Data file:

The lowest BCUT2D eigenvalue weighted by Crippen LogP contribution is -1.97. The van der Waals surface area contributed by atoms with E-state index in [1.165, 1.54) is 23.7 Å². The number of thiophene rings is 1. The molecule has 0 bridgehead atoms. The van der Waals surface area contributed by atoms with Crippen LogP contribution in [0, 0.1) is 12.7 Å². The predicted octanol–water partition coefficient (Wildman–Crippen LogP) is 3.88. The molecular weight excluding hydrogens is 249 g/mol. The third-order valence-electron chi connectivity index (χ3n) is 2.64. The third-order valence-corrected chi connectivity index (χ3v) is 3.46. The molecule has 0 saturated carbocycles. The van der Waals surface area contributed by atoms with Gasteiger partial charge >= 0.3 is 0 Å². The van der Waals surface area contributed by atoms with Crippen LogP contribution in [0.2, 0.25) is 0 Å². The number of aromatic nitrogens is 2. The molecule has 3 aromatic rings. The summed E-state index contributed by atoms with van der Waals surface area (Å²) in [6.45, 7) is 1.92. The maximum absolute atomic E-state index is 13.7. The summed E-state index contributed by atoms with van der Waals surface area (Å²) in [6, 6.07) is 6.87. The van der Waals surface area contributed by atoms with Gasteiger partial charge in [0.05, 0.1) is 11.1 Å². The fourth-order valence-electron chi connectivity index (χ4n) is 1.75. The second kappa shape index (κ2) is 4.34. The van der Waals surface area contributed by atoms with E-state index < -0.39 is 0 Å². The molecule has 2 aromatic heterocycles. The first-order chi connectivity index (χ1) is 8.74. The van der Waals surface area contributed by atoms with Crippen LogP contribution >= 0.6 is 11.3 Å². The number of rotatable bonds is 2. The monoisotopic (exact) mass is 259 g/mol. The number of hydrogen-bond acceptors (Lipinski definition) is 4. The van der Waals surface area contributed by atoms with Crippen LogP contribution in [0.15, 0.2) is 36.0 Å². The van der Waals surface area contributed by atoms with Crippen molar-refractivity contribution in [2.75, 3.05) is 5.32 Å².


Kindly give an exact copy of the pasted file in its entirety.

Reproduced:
The lowest BCUT2D eigenvalue weighted by Crippen LogP contribution is -1.97. The van der Waals surface area contributed by atoms with E-state index in [1.165, 1.54) is 23.7 Å². The number of thiophene rings is 1. The molecule has 0 bridgehead atoms. The van der Waals surface area contributed by atoms with Crippen LogP contribution in [0, 0.1) is 12.7 Å². The predicted octanol–water partition coefficient (Wildman–Crippen LogP) is 3.88. The molecular weight excluding hydrogens is 249 g/mol. The third-order valence-electron chi connectivity index (χ3n) is 2.64. The third-order valence-corrected chi connectivity index (χ3v) is 3.46. The molecule has 0 saturated carbocycles. The van der Waals surface area contributed by atoms with Gasteiger partial charge >= 0.3 is 0 Å². The van der Waals surface area contributed by atoms with Crippen LogP contribution in [0.2, 0.25) is 0 Å². The number of aromatic nitrogens is 2. The molecule has 3 aromatic rings. The summed E-state index contributed by atoms with van der Waals surface area (Å²) in [6.45, 7) is 1.92. The maximum absolute atomic E-state index is 13.7. The summed E-state index contributed by atoms with van der Waals surface area (Å²) in [6, 6.07) is 6.87. The van der Waals surface area contributed by atoms with Gasteiger partial charge in [0.05, 0.1) is 11.1 Å². The fourth-order valence-electron chi connectivity index (χ4n) is 1.75. The second kappa shape index (κ2) is 4.34. The van der Waals surface area contributed by atoms with E-state index < -0.39 is 0 Å². The molecule has 2 aromatic heterocycles. The first-order chi connectivity index (χ1) is 8.74. The van der Waals surface area contributed by atoms with Crippen LogP contribution >= 0.6 is 11.3 Å². The number of rotatable bonds is 2. The monoisotopic (exact) mass is 259 g/mol. The number of hydrogen-bond acceptors (Lipinski definition) is 4. The van der Waals surface area contributed by atoms with Crippen LogP contribution in [0.15, 0.2) is 36.0 Å². The van der Waals surface area contributed by atoms with Crippen molar-refractivity contribution in [2.75, 3.05) is 5.32 Å².